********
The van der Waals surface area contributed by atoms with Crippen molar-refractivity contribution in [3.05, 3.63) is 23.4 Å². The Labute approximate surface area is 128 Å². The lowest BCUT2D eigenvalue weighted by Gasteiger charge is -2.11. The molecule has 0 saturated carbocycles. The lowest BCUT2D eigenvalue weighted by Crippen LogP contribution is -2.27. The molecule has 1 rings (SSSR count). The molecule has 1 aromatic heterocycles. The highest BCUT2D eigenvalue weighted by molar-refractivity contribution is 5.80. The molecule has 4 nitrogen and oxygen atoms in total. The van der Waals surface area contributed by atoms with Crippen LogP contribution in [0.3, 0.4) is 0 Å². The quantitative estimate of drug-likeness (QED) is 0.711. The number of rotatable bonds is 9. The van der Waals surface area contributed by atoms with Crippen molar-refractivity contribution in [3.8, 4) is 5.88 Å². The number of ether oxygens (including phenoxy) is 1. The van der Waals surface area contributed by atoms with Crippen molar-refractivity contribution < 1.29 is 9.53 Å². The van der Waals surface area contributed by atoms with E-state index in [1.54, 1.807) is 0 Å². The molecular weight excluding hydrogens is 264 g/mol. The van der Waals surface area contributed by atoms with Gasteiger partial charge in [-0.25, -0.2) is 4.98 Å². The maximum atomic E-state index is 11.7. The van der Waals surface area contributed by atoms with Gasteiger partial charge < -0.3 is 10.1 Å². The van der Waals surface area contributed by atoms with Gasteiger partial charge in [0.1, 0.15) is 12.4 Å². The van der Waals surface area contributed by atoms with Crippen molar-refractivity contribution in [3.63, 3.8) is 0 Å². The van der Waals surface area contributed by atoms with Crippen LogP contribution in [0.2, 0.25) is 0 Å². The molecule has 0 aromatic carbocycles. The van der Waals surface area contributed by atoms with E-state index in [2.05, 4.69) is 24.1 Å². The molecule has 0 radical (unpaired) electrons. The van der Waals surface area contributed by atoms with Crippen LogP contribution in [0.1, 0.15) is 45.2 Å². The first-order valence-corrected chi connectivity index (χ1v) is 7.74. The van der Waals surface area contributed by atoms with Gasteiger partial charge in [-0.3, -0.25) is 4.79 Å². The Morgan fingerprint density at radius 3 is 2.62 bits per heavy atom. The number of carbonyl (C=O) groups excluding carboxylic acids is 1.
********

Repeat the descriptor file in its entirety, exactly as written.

The van der Waals surface area contributed by atoms with Crippen molar-refractivity contribution in [3.05, 3.63) is 23.4 Å². The Labute approximate surface area is 128 Å². The lowest BCUT2D eigenvalue weighted by Gasteiger charge is -2.11. The molecule has 0 saturated carbocycles. The lowest BCUT2D eigenvalue weighted by Crippen LogP contribution is -2.27. The molecule has 1 rings (SSSR count). The molecule has 1 aromatic heterocycles. The highest BCUT2D eigenvalue weighted by molar-refractivity contribution is 5.80. The molecule has 4 nitrogen and oxygen atoms in total. The van der Waals surface area contributed by atoms with Crippen LogP contribution in [0.3, 0.4) is 0 Å². The quantitative estimate of drug-likeness (QED) is 0.711. The number of rotatable bonds is 9. The van der Waals surface area contributed by atoms with Crippen molar-refractivity contribution in [3.8, 4) is 5.88 Å². The number of ether oxygens (including phenoxy) is 1. The van der Waals surface area contributed by atoms with Crippen molar-refractivity contribution < 1.29 is 9.53 Å². The van der Waals surface area contributed by atoms with E-state index in [1.54, 1.807) is 0 Å². The molecular weight excluding hydrogens is 264 g/mol. The van der Waals surface area contributed by atoms with Gasteiger partial charge in [-0.25, -0.2) is 4.98 Å². The maximum atomic E-state index is 11.7. The van der Waals surface area contributed by atoms with Gasteiger partial charge < -0.3 is 10.1 Å². The van der Waals surface area contributed by atoms with Gasteiger partial charge in [0.1, 0.15) is 12.4 Å². The van der Waals surface area contributed by atoms with Crippen molar-refractivity contribution in [3.63, 3.8) is 0 Å². The van der Waals surface area contributed by atoms with Crippen LogP contribution in [0.2, 0.25) is 0 Å². The molecule has 0 aromatic carbocycles. The van der Waals surface area contributed by atoms with E-state index in [2.05, 4.69) is 24.1 Å². The molecule has 0 radical (unpaired) electrons. The van der Waals surface area contributed by atoms with Crippen LogP contribution in [0.1, 0.15) is 45.2 Å². The first-order valence-corrected chi connectivity index (χ1v) is 7.74. The van der Waals surface area contributed by atoms with Gasteiger partial charge in [-0.3, -0.25) is 4.79 Å². The Morgan fingerprint density at radius 3 is 2.62 bits per heavy atom. The number of carbonyl (C=O) groups excluding carboxylic acids is 1.